" Is that what you do ? " asked the child, with a
strangely inquisitive expression in his worn face.

Ronald hesitated ; but Barney was determined upon
obtaining his answer. " Do you say prayers when
you are naughty? Is it 'Our Father,' you say?"
He would not let Ronald move, but kept his hand
closely clasped between his own small, long fingers.

" Yes, sometimes. People don't always say the
same prayer, you know, Barney," was Ronald's

"I like 'Our Father' best," continued the child,
" because Miss Campbell says it's God's prayer ; but I
don't say it when I am naughty. I say, ' Pray, God,
forgive me, and make me a good boy, for Jesus
Christ's sake.' Is that what you say ? "


" Something like it, sometimes ; " — Ronald still

" I'm glad you say it. I like you to say the same
things as me. But then you arn't naughty when
Captain John's cross. What makes you naughty
ever ? "

" A great, great many things, I am afraid," said

" But tell me what ; I want to know."

" I couldn't tell you ; you wouldn't understand."

" Shouldn't I ? " A look of thought came over his
face. " When I'm a man, then, I shall understand ;
but I don't want to be a man."

" Don't you, Barney ? why not ? "

" Men are wicked," said Barney. " Wicked's
worse than naughty."

" Oh ! Barney, Barney ! who taught you any thing
about wickedness ? "

" Father taught me some, and Mother Brewer.
She hopes I shan't be like father, nor grandfother,
nor Captain John, nor any of them ; and so I say in
my prayers, — 'Please God take me out of this wicked
world.' Do you say that too ? "

Something seemed to rise up in Ronald's throat, to
choke his utterance.

Barney kept his eyes fixed upon him intently, and,
obtaining no answer, said, half reproachfully, — " You
wouldn't like to go."

" Shouldn't I ? Oh, Barney, if I were but sure ! "
The words escaped apparently without intention ; for,
the moment afterwards, Ronald added, — " Never
mind me though ; you are sure."


" I ain't," said the child, quickly. " Miss Campbell
tells me to say, * through Jesus Christ,' to make sure ;
and you can say it too."

Ronald half smiled. " Yes, I can say it, certainly ;
but saying's not every thing. You'll know that, fast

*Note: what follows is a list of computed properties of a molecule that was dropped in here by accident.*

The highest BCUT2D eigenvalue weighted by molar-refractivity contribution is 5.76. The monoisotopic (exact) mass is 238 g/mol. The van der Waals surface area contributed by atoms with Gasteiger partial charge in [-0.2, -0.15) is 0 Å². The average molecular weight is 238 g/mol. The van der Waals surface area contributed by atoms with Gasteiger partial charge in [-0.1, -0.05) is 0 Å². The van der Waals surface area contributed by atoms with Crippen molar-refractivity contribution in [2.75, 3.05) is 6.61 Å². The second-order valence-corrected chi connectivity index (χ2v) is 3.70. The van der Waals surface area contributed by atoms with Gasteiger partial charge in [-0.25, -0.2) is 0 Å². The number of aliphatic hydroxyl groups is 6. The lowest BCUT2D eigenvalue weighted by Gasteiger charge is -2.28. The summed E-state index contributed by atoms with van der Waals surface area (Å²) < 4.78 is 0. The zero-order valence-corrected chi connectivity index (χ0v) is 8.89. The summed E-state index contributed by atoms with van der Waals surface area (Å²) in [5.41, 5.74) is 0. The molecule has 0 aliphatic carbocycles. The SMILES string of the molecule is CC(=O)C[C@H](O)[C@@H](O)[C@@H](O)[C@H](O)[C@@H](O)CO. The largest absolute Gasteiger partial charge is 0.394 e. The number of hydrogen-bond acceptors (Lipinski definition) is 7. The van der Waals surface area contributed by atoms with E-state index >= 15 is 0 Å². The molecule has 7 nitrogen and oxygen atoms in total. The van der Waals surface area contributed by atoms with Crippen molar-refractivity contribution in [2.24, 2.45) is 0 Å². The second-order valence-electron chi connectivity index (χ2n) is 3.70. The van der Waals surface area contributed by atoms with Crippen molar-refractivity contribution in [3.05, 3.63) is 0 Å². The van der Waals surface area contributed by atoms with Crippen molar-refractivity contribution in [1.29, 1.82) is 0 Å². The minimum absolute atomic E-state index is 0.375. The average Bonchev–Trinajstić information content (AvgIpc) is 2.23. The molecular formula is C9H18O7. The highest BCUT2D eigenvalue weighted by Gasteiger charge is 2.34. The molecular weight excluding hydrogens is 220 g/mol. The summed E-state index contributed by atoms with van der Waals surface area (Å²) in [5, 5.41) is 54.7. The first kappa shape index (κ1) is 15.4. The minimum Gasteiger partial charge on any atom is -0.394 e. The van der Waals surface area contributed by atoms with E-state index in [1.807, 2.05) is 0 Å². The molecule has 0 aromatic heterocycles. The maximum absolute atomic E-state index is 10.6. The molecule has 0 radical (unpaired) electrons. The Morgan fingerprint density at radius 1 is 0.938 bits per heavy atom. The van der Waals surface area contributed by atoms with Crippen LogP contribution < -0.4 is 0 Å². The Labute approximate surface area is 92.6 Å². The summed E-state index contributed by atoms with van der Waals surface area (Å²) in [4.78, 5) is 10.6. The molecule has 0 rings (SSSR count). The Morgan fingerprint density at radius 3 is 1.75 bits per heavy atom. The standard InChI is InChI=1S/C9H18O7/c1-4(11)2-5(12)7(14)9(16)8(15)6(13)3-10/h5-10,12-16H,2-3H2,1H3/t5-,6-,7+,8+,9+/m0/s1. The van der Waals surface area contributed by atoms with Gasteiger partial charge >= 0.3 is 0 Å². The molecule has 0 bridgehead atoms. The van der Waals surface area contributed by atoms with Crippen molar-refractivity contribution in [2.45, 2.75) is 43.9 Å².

enough, Barney, when you're a man."

" I shan't never be a man ; but I know about that
now," was the grave answer.

" What do you know?" Ronald sat down by the
couch, and leant over the child fondly.

" I know He got us the place, and made it all
ready for us ; and if we say our prayers properly,
and try not to cry and be cross. He'll give it us."

" But if we don't say our prayers properly, and are
cross, what then, Barney?" and the sorrowful tone
struck upon the child's ear, though he could not com-
prehend its meaning.

'' Somebody else will take our place," he said, with
a scrutinising look, which seemed to inquire whether
Ronald could possibly be alluding to himself.

" And we shall be punished," said Ronald.

" You won't be," said Barney, " because you say
your prayers when you are naughty."

" Ah ! but Barney, that isn't every thing. If we
don't do right, we deserve to be punished."

" Parson Lester says He was punished for us,"
said Barney, quickly. Ronald made no answer, and
Barney continued: — " Parson Lester told me that one
day after I'd had a dream ; and I thought God was
going to put me down into a deep dark place, 'cause
I'd called father cross. He said that if I'd say my
prayers, and try to be a better boy, God wouldn't


punish me, because Jesus Christ had been punished
for me. It was very kind of Him to be punished,
wasn't it?"

" Yes, very kind ; but still, if we don't try to be
good, we shall be punished," said Ronald.

Barney looked up rather impatiently : — " But I
don't like to think about being punished, — I like to
think about being good ; and Jesus Christ loves me,
and so He won't punish me."

" Oh, yes, indeed, Barney, He will ; if you are

" But He won't if I try not to be naughty. INIother
Brewer was scolding me last time Miss Campbell was
here, and she said she wasn't to scold me, 'cause I
was trying; and so, if I try, God won't scold me.
And I do try," he added, looking earnestly at Ronald's
face ; " I didn't cry once all day yesterday."

" There's a good little man ; I'm glad to hear
that ; " and Ronald stroked the child's head.

" And He loves me then, don't you think so ? Miss
Campbell says He does, and Miss Rachel said He
loved me better than you do. Does He ? "

" Ah ! Barney, yes, I know He must ; but I love
you very much."

" And I love you with all my heart ;" and Barney
raised himself suddenly, and tried to reach Ronald's
head, that he might bend it down to kiss him. " I
love you now, and I mean to love you when I get
to Heaven ; and then by-and-by you'll come there.
I'm sure there's the place ready, with your name
upon it."